What is a tax shelter?
Tax shelters are ways individuals and corporations reduce their tax liability. Shelters range from employer-sponsored 401(k) programs to overseas bank accounts.
The phrase “tax shelter” is often used as a pejorative term, but a tax shelter can be a legal way to reduce tax liabilities. Someone who thinks a feature of the tax code giving taxpayers the ability to reduce taxes is not a good idea might label it a shelter. Someone else might call that feature of the tax code an incentive. And as the esteemed jurist, Learned Hand, explained: “Anyone may arrange his affairs so that his taxes shall be as low as possible; he is not bound to choose that pattern which best pays the treasury.”
Individuals and corporations can reduce their final tax liabilities by allocating some portion of their incomes to tax shelters. Although they are classically associated with wealthy households and corporations who use anonymous Swiss bank accounts, tax shelters are more accessible and widespread than the usual association may suggest. For example, employer-sponsored 401(k) programs and individual retirement accounts are widespread and accessible ways individuals can “shelter” some of their income from taxation.
Abusive Tax Sheltering
But a tax shelter also may be defined narrowly, as a transaction or strategy that generates tax benefits unintended by the Congress or the IRS. Often a tax shelter relies on a literal interpretation of a statute to achieve a result that is “too good to be true.” Professor Michael Graetz once defined a tax shelter as “a deal done by very smart people that, absent tax considerations, would be very stupid.”
The Internal Revenue Service makes a distinction between tax sheltering (which encompasses legal forms of reducing tax liability, like retirement plans) and “abusive” tax sheltering (including tax evasion, which is illegal). One example of an abusive tax-sheltering scheme is the use of trusts to reduce tax liability by overclaiming deductions or even by hiding income and assets from taxation.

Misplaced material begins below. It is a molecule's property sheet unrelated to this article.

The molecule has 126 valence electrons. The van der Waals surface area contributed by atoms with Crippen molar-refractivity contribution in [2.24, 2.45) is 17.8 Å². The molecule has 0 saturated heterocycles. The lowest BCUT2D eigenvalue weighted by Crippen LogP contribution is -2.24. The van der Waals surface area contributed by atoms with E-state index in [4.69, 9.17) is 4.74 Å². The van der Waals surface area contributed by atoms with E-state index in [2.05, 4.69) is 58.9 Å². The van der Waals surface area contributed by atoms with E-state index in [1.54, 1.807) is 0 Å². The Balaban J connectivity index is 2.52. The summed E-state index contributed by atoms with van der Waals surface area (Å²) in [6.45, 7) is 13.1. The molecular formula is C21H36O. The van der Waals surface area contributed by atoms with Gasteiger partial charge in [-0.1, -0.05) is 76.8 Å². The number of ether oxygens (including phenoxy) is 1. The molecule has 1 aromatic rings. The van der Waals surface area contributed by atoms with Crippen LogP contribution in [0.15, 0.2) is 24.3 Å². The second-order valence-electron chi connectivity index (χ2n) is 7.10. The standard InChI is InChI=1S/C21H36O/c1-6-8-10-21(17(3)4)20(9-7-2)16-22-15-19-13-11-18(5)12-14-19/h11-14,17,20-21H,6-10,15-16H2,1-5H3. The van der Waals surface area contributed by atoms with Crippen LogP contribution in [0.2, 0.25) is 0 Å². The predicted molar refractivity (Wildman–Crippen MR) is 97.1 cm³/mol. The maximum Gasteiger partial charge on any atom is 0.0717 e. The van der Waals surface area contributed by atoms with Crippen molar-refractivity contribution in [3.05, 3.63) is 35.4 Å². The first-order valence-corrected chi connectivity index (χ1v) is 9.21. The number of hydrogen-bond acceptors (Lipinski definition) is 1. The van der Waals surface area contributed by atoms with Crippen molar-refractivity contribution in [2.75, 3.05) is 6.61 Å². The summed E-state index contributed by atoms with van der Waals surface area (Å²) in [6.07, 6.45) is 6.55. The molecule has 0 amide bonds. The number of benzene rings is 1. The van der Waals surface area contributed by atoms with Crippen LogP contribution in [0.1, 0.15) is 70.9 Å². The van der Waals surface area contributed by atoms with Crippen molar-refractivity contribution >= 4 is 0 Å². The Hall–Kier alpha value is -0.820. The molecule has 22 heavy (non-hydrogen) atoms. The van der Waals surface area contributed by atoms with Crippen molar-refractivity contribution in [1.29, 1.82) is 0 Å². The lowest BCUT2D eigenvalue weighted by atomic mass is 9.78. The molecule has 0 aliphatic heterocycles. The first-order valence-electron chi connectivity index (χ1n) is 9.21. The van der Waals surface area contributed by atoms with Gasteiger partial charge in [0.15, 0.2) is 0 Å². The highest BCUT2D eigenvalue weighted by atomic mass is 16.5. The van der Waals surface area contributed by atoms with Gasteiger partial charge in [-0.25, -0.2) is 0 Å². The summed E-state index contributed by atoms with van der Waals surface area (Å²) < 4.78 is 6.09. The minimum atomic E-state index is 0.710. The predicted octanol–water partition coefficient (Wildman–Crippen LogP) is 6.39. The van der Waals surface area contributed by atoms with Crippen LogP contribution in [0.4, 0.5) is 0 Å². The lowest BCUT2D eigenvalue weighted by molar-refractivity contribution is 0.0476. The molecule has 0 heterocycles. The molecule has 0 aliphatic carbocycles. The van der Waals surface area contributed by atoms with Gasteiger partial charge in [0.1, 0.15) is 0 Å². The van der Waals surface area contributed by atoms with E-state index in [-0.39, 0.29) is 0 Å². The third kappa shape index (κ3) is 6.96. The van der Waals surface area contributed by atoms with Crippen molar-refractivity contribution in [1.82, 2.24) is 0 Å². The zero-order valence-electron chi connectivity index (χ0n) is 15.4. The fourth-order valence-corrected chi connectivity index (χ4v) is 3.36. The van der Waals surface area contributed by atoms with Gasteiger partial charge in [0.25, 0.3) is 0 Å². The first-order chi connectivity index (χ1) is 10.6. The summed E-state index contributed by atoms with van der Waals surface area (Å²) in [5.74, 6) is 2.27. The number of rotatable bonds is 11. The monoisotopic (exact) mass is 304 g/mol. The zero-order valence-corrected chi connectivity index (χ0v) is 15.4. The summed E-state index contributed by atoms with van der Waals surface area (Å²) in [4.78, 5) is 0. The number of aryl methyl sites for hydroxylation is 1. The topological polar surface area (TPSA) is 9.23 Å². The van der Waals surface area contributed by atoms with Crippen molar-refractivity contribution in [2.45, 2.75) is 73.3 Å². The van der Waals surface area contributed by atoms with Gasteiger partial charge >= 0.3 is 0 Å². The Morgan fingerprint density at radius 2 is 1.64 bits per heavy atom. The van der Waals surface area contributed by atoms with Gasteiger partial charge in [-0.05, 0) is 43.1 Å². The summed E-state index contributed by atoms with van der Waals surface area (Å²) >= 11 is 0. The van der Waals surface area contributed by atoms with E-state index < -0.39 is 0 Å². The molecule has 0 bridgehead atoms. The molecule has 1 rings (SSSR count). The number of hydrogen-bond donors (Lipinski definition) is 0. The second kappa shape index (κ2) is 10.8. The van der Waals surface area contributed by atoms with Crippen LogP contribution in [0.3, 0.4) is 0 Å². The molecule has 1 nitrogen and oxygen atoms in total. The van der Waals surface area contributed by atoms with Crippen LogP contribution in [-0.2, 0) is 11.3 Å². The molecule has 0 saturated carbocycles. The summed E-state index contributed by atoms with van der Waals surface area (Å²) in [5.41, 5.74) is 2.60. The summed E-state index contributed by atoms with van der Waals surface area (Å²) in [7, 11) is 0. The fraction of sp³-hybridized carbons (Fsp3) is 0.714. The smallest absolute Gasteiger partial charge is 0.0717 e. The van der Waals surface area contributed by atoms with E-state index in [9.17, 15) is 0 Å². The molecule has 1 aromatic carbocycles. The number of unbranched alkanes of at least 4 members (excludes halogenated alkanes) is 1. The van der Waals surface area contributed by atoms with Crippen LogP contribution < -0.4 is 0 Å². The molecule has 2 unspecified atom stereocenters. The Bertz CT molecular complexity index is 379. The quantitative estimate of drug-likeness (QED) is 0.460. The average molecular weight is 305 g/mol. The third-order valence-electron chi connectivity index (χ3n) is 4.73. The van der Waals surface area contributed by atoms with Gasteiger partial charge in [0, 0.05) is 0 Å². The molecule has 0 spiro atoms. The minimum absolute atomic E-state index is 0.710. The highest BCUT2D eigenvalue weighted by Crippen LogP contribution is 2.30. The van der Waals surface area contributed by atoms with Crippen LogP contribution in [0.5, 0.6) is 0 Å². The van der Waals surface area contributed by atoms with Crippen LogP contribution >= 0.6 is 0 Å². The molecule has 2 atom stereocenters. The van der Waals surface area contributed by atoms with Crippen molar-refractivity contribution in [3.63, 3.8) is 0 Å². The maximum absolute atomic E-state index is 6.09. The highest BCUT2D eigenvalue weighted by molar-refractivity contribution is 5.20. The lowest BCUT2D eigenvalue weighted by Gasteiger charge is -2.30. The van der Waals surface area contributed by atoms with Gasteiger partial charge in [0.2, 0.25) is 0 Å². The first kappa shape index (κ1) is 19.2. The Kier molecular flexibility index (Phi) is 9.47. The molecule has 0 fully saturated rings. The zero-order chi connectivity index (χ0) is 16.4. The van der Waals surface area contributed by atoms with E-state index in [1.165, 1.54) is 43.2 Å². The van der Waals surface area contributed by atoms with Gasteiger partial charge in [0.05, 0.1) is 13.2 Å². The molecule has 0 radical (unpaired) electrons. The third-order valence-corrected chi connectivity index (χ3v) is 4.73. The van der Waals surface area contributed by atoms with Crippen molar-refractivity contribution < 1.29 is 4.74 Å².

Tax shelters are generally beneficial if considered from the individual or firm perspective. And tax shelters may also be desirable from an overall societal perspective. That is because the erosion of the tax base may be an acceptable loss for largely beneficial tax shelters (such as charitable contributions). Of course, some tax shelters have little to no social benefits or are even harmful.
“Tax havens” are a specific means of tax sheltering. A tax haven is a locality—be it a state, country, or region—that often has a lower corporate or personal income tax rate. Tax havens may also have other properties that make storing assets or income there desirable, such as bank secrecy laws, or ease of incorporation (for forming shell companies), or lack of transparency for business operations.
Barthold, Thomas A. 2016. Letter to the Honorable Kevin Brady and the Honorable Richard Neal, Joint Committee on Taxation. August 31.
Johannesen, Niels, and Gabriel Zucman. 2014. “The End of Bank Secrecy? An Evaluation of the G20 Tax Haven Crackdown.” American Economic Journal 6 (1): 65–91.
Kamin, David, David Gamage, Ari Glogower, Rebecca Kysar, Darien Shanske, Reuven Avi-Yonah, Lily Batchelder, J. Clifton Fleming, Daniel Hemel, Mitchell Kane, David Miller, Daniel Shaviro, and Manoj Viswanathan. 2019. “The Games They Will Play: Tax Games, Roadblocks, and Glitches Under the 2017 Tax Legislation.” Minnesota Law Review 103 (3):1439-1521.
US Government Accountability Office. 2014. “Questions for Assessing a Tax Expenditure’s Effectiveness.” Washington, DC: US Government Accountability Office.